US20100205239A1 - System and method to optimize data communication in a computational network - Google Patents

System and method to optimize data communication in a computational network Download PDF

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US20100205239A1
US20100205239A1 US12/369,416 US36941609A US2010205239A1 US 20100205239 A1 US20100205239 A1 US 20100205239A1 US 36941609 A US36941609 A US 36941609A US 2010205239 A1 US2010205239 A1 US 2010205239A1
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bundle
computational device
web
plurality
memory location
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Hans-Jurgen Greiner
Mike Rice
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Liberty Peak Ventures LLC
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American Express Travel Related Services Co Inc
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    • GPHYSICS
    • G06COMPUTING; CALCULATING; COUNTING
    • G06FELECTRIC DIGITAL DATA PROCESSING
    • G06F16/00Information retrieval; Database structures therefor; File system structures therefor
    • G06F16/90Details of database functions independent of the retrieved data types
    • G06F16/95Retrieval from the web
    • G06F16/957Browsing optimisation, e.g. caching or content distillation
    • G06F16/9574Browsing optimisation, e.g. caching or content distillation of access to content, e.g. by caching

Abstract

A system and method for data communication in a computational network is disclosed. The computational network includes a server computational device and a client computational device. The server computational device stores one or more container data objects, and a container data object includes a reference to multiple external data objects. The client computational device retrieves a container data object from the server computational device. If the container data object includes a reference to multiple external data objects, the client computational device sends a request to the server computational device. The server computational device provides a response including the multiple external data objects.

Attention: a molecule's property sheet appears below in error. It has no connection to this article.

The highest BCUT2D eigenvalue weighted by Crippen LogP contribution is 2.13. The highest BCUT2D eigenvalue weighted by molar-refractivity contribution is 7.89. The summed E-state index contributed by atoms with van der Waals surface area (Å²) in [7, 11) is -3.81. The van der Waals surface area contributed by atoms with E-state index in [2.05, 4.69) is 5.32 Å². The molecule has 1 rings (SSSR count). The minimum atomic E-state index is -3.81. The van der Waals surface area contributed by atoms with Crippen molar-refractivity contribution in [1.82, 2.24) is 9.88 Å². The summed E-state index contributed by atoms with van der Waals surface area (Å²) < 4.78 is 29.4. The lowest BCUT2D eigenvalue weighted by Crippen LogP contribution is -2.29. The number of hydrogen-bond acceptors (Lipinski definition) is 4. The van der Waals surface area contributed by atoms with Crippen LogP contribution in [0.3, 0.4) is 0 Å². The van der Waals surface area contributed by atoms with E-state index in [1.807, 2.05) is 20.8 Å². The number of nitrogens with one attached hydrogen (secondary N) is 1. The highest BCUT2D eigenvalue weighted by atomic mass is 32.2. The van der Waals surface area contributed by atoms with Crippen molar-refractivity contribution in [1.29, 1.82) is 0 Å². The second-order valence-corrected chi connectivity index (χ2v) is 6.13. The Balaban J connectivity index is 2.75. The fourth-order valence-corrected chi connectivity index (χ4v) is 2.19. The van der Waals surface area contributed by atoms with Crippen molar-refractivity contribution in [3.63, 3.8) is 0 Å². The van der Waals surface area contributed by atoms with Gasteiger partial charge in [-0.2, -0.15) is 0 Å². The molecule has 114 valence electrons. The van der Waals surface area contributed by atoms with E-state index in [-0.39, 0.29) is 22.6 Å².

Description

    FIELD OF INVENTION
  • The present invention generally relates to data communication in a computational network, and more specifically, to the optimization of data communication in a client-server architecture-based computational network.
  • BACKGROUND OF THE INVENTION
  • A web page is an electronic document created using a mark-up language, such as hypertext markup language (HTML) that is part of a group of Hypertext documents available on the World Wide Web. A web page includes a perceived information set, which is rendered by a web browser. The web page further includes an internal information set, which includes information that facilitates rendering of the web page and information that provides a set of functionalities to the web page. It is possible to store a part of the perceived and internal information sets in one or more files other than the web page (“external files”). When a part of the perceived information sets and internal information sets is stored in one or more external files, the web page includes references to such external files.